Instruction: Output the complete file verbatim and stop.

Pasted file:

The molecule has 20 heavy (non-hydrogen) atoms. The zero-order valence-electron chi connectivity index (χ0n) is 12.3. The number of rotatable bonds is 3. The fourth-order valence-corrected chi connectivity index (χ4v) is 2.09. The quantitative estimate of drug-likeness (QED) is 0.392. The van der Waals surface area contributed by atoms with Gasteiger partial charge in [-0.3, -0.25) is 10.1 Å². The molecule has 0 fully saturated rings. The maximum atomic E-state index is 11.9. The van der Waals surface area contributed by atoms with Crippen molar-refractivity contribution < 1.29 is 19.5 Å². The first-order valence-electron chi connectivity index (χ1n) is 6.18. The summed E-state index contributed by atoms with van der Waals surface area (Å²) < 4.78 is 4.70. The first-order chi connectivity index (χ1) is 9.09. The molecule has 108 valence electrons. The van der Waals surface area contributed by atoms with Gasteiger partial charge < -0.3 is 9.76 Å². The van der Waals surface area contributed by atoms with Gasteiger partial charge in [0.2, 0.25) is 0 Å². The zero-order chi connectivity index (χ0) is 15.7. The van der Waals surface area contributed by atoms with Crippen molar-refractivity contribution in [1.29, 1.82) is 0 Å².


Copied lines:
The molecule has 20 heavy (non-hydrogen) atoms. The zero-order valence-electron chi connectivity index (χ0n) is 12.3. The number of rotatable bonds is 3. The fourth-order valence-corrected chi connectivity index (χ4v) is 2.09. The quantitative estimate of drug-likeness (QED) is 0.392. The van der Waals surface area contributed by atoms with Gasteiger partial charge in [-0.3, -0.25) is 10.1 Å². The molecule has 0 fully saturated rings. The maximum atomic E-state index is 11.9. The van der Waals surface area contributed by atoms with Crippen molar-refractivity contribution < 1.29 is 19.5 Å². The first-order valence-electron chi connectivity index (χ1n) is 6.18. The summed E-state index contributed by atoms with van der Waals surface area (Å²) < 4.78 is 4.70. The first-order chi connectivity index (χ1) is 9.09. The molecule has 108 valence electrons. The van der Waals surface area contributed by atoms with Gasteiger partial charge < -0.3 is 9.76 Å². The van der Waals surface area contributed by atoms with Gasteiger partial charge in [0.2, 0.25) is 0 Å². The zero-order chi connectivity index (χ0) is 15.7. The van der Waals surface area contributed by atoms with Crippen molar-refractivity contribution in [1.29, 1.82) is 0 Å².